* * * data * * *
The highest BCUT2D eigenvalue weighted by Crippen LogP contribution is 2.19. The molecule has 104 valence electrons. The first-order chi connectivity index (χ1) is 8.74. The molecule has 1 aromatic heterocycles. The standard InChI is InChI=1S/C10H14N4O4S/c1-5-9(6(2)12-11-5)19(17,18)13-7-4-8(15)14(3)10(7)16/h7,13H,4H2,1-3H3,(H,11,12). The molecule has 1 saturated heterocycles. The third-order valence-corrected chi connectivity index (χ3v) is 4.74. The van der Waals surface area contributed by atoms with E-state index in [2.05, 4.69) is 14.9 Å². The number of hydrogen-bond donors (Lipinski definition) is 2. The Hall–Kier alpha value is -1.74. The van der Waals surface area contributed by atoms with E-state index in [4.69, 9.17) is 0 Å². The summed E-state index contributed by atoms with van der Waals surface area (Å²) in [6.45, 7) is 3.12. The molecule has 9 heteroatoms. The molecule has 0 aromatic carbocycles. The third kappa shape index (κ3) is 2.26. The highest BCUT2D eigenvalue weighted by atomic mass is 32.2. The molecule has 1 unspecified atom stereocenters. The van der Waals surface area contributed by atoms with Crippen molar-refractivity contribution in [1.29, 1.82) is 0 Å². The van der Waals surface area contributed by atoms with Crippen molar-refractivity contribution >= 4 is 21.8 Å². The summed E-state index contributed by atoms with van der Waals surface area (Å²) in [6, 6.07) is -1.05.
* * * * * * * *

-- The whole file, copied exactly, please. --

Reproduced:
The highest BCUT2D eigenvalue weighted by Crippen LogP contribution is 2.19. The molecule has 104 valence electrons. The first-order chi connectivity index (χ1) is 8.74. The molecule has 1 aromatic heterocycles. The standard InChI is InChI=1S/C10H14N4O4S/c1-5-9(6(2)12-11-5)19(17,18)13-7-4-8(15)14(3)10(7)16/h7,13H,4H2,1-3H3,(H,11,12). The molecule has 1 saturated heterocycles. The third-order valence-corrected chi connectivity index (χ3v) is 4.74. The van der Waals surface area contributed by atoms with E-state index in [2.05, 4.69) is 14.9 Å². The number of hydrogen-bond donors (Lipinski definition) is 2. The Hall–Kier alpha value is -1.74. The van der Waals surface area contributed by atoms with E-state index in [4.69, 9.17) is 0 Å². The summed E-state index contributed by atoms with van der Waals surface area (Å²) in [6.45, 7) is 3.12. The molecule has 9 heteroatoms. The molecule has 0 aromatic carbocycles. The third kappa shape index (κ3) is 2.26. The highest BCUT2D eigenvalue weighted by atomic mass is 32.2. The molecule has 1 unspecified atom stereocenters. The van der Waals surface area contributed by atoms with Crippen molar-refractivity contribution in [1.29, 1.82) is 0 Å². The van der Waals surface area contributed by atoms with Crippen molar-refractivity contribution >= 4 is 21.8 Å². The summed E-state index contributed by atoms with van der Waals surface area (Å²) in [6, 6.07) is -1.05.